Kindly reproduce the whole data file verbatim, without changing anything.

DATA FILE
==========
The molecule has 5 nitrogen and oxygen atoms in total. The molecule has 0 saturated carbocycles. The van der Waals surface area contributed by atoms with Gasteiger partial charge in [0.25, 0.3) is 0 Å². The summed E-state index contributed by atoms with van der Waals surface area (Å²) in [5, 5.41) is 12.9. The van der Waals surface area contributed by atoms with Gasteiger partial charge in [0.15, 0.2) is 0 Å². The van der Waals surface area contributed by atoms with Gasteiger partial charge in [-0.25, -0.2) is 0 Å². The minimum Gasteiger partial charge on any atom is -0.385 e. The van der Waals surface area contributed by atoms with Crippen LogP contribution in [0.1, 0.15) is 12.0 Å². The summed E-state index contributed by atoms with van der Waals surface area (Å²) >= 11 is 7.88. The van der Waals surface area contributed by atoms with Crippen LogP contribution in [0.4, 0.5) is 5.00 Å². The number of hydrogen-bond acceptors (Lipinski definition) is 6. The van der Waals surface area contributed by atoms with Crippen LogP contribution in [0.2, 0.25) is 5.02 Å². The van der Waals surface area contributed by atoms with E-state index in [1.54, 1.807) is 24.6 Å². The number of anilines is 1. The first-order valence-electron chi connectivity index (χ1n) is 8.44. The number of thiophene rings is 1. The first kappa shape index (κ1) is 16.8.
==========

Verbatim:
The molecule has 5 nitrogen and oxygen atoms in total. The molecule has 0 saturated carbocycles. The van der Waals surface area contributed by atoms with Gasteiger partial charge in [0.25, 0.3) is 0 Å². The summed E-state index contributed by atoms with van der Waals surface area (Å²) in [5, 5.41) is 12.9. The van der Waals surface area contributed by atoms with Gasteiger partial charge in [0.15, 0.2) is 0 Å². The van der Waals surface area contributed by atoms with Gasteiger partial charge in [-0.25, -0.2) is 0 Å². The minimum Gasteiger partial charge on any atom is -0.385 e. The van der Waals surface area contributed by atoms with Crippen LogP contribution in [0.1, 0.15) is 12.0 Å². The summed E-state index contributed by atoms with van der Waals surface area (Å²) >= 11 is 7.88. The van der Waals surface area contributed by atoms with Crippen LogP contribution in [0.4, 0.5) is 5.00 Å². The number of hydrogen-bond acceptors (Lipinski definition) is 6. The van der Waals surface area contributed by atoms with Crippen LogP contribution in [0.2, 0.25) is 5.02 Å². The van der Waals surface area contributed by atoms with E-state index in [1.54, 1.807) is 24.6 Å². The number of anilines is 1. The first-order valence-electron chi connectivity index (χ1n) is 8.44. The number of thiophene rings is 1. The first kappa shape index (κ1) is 16.8.